Gemelli's John Paul II Statue Unveiled

Gives Tribute to Pontiff’s Teaching on Suffering

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ROME, JULY 1, 2009 ( A statue of John Paul II titled “Be Not Afraid,” was inaugurated Tuesday at Rome’s Gemelli hospital.

The new sculpture was blessed by Cardinal Stanislaw Dziwisz, archbishop of Krakow and personal secretary and of the Polish Pope during his 27 years of pontificate.

The Tuscan sculptor, Stefano Pierotti, was present at the inauguration as well as the mayor of Rome, Gianni Alemanno.

Cardinal Dziwisz recalled that the Gemelli hospital was the first place outside the Vatican walls that John Paul II visited as Pope on October 18, 1978, two days after his election.

He went to the clinic to visit his friend, Bishop Andrzej Deskur, who was later named cardinal and president of the Pontifical Council for Social Communications, the cardinal stated.

John Paul II was taken to Gemelli on nine occasions: the first on May 13, 1981, after the assassination attempt in St. Peter’s Square, and the last in March 2005, shortly before his death.

He spent a total of 153 days and 152 nights there.

On one of those occasions — during a stay in 1996 — the Pontiff dubbed the hospital Vatican III: the third papal residence after the Apostolic Palace in Rome and the summer home in Castel Gandolfo.

The cardinal said that this joke was not far from reality, that the Pope actually felt at home in Gemelli because it was a “Catholic hospital par excellence.”

Teaching chair

“How could you not love that place, which would become the symbolic altar where he offered his life?” Cardinal Dziwisz asked.

“From this place, he has taught the Church how to live and how to die with the Lord,” he added.

The Gemelli was his original “cathedra” the prelate said, and thus the name of the hospital will remain inseparable from the memory of this Pope.

The cardinal stated, “From the tenth floor window, he blessed the suffering crowd, and now from the center of the square — where his sculpture was raised with exquisite sensitivity — he will continue to watch over this site and to bless those who come, and those who here serve the sorrow of mankind.”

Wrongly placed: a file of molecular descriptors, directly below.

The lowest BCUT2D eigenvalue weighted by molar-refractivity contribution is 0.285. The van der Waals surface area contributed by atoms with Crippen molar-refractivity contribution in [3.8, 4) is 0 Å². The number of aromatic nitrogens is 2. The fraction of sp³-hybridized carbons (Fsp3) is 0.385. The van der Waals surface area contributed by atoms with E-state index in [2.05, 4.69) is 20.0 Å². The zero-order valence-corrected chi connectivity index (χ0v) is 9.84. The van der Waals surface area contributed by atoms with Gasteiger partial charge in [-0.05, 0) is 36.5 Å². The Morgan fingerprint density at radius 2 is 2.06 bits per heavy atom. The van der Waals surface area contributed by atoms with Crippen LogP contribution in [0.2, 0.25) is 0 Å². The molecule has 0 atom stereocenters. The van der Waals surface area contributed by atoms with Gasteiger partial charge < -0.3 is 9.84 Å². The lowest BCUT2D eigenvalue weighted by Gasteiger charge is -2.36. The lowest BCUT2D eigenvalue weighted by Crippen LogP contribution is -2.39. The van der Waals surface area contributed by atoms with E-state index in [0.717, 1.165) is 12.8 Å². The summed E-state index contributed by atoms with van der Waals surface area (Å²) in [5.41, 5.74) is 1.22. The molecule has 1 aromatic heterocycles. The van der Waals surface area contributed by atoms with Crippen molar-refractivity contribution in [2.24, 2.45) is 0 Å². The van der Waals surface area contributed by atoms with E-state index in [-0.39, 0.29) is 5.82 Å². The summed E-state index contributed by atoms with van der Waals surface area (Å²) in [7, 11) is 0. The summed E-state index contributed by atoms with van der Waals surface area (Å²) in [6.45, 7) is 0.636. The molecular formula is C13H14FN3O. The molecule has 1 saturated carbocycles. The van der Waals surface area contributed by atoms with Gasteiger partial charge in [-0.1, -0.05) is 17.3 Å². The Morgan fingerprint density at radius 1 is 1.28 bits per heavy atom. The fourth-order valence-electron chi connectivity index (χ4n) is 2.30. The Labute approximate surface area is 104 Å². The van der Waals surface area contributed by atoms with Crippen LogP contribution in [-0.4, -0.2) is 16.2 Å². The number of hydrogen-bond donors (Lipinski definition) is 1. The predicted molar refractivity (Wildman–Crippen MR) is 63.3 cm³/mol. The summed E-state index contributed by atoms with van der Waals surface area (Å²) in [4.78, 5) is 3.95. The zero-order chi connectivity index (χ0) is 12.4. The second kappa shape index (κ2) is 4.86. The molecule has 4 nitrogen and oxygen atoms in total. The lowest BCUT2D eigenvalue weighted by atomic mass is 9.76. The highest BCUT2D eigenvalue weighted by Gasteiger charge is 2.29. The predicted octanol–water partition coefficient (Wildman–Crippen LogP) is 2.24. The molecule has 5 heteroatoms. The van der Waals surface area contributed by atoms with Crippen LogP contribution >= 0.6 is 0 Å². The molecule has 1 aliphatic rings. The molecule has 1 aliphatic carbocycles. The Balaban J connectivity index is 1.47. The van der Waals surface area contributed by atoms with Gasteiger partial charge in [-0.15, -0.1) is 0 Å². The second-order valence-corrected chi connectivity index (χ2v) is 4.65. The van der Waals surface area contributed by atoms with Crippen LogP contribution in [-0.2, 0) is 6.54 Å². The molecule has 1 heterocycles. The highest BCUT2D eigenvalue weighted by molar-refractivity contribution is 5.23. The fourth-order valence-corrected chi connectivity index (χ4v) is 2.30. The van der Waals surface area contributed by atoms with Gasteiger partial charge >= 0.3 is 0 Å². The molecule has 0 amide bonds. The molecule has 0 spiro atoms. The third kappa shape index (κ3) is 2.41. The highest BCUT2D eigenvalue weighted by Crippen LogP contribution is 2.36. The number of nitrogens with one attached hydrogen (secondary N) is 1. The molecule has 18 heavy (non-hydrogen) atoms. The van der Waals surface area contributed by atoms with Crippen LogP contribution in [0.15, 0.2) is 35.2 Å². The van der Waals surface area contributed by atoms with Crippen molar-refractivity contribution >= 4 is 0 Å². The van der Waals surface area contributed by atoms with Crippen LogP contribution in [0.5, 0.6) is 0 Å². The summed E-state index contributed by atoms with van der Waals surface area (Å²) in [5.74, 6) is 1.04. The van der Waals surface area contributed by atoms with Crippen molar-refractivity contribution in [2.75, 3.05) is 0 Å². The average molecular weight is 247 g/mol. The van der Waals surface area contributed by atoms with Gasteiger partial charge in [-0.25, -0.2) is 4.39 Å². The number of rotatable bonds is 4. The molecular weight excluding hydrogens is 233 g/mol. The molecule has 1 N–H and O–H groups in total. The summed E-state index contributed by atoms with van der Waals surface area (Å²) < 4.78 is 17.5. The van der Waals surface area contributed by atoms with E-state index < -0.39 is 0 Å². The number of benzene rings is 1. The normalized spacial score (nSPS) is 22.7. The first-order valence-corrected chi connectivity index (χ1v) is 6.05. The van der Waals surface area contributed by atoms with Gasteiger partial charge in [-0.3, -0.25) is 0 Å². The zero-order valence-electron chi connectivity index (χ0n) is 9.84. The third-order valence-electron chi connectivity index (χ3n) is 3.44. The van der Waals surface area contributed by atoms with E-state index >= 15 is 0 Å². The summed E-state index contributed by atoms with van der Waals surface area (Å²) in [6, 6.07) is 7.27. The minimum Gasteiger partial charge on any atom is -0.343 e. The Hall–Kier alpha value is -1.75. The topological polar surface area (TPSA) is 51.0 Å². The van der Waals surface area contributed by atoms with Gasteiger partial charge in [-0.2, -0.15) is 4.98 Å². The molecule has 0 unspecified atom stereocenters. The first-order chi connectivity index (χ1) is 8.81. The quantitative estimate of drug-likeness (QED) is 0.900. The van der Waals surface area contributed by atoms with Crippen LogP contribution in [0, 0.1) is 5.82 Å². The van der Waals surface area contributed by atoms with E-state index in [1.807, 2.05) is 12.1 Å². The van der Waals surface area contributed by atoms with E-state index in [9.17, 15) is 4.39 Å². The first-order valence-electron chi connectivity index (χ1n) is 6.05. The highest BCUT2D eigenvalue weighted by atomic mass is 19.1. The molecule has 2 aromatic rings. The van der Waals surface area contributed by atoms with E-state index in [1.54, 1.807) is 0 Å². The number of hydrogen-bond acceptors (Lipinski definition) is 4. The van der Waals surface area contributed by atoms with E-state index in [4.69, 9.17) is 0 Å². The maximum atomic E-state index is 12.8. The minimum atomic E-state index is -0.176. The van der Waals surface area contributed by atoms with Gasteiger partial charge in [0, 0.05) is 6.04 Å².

The administrative director of the hospital, Doctor Antonio Cicchetti, said that there has been a desire to give tribute to John Paul II since April 2005.

Through him, the director explained, the hospital became known throughout the world, “thus increasing its fame and prestige.”

Due to the size of the sculpture, he said, the only place conceivable to place it was the plaza in front of the hospital, where it can be seen from the building’s windows.

Lorenzo Ornaghi, the rector of Italy’s Catholic University of the Sacred Heart, which uses Gemelli as the teaching hospital for its medical school, stated that the statue’s theme, “Be Not Afraid,” defines the institution.

He recalled that during John Paul II’s hospitalizations, the window of the tenth floor apartment, which is reserved for the Holy Father, became for all people the access to a teaching about suffering but also of “endless praise to the Lord, of human teachings and of Christian witness about the gratuitous gift of life and of faith.”

The sculpture took about seven months to complete. It weights around 18 tons and measures 3.05 meters [10 feet] tall.

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